Josephine's Dream Reading

Josephine's Dream Reading
Trying to look like Josephine Baker - and failing miserably!

Niagara Falls

Niagara Falls
Conquering the Beast

Sunday, November 15, 2009

Dialogue Again

I'm adapting one of my picture books into a short musical play. So I've been thinking about dialogue again. It's something we have to think about when we write any fiction, but this new venture reminded me that conversation in a story or play can be used for all kinds of things. It reveals more about the character than s/he might want revealed. Or it gives information to the audience. One character's silent reaction to another character's monologue might reveal something about both of them. Listen to the way people talk to one another. Listen to the way you talk to people. Try to remember conversations you have at the dinner table. Pay attention. Do people really listen to one another, or do they talk over each other? On stage that would be stepping on someone else's lines.
Listen to people on the bus. On the subway. Listen to those loud cell phone conversations that people have. Do they want you to think they are very important people? Or have they forgotten they are on a crowded bus?
Most people have distinctive styles of speech, and many will use a word or expression over and over again.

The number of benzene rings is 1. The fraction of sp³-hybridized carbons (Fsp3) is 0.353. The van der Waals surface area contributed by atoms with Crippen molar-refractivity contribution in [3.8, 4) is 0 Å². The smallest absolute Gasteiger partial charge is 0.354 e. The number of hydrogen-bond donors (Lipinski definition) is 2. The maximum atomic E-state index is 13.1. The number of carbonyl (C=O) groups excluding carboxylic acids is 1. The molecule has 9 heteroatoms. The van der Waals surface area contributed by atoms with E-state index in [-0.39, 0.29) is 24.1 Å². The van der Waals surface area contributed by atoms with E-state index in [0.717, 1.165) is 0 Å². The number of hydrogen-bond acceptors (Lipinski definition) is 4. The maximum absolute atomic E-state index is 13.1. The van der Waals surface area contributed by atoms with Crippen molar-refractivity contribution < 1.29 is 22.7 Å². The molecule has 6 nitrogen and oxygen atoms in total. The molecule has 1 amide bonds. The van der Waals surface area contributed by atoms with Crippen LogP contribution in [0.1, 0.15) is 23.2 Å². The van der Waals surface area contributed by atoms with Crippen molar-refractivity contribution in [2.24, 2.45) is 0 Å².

Write a short scene and see how you can make the conversation tell the story. Read it out loud to check whether or not it sounds natural.
The last time I wrote about dialogue I mentioned that I was in a show, and that the dialogues and monologues kept changing during rehearsal. That's because some things just sounded better to each of us, and we were more likely to remember certain words and expressions (it was a group effort, so no playwright's feelings were likely to be hurt). Also, what sounds natural to one person could sound false to another. I'm sure that if this play of mine gets to the rehearsal stage the same thing will happen. An actor might say, "This just doesn't work for me. Can I change it a little?" For the good of the show I will have to say, "Yes."

Thursday, November 12, 2009

Remembrance Day

Yesterday I watched Ottawa's Remembrance Day ceremony on t.v. Young and old stood together to think of, and honour, all the soldiers, nurses and others who risked their lives in order to make the world a better place. Many in the crowd had seen war first hand, and you could tell, from the sorrow that lined their faces, that the memories were not joyful ones. Many of those who served were young and never had the chance to grow old.
There are some who served on the front lines who never talked about it. Some of those stories are lost, but it's up to us to make sure that as many stories as possible continue to live. If one of your relatives wore a uniform and served in one of the wars, ask that person to tell you his/her stories. Record them or write them down. Maybe you'll try to publish them and maybe you won't, but you should keep them safe for the next generation to learn from. Everyone's story is different and important. Let's not forget the courage of ordinary people.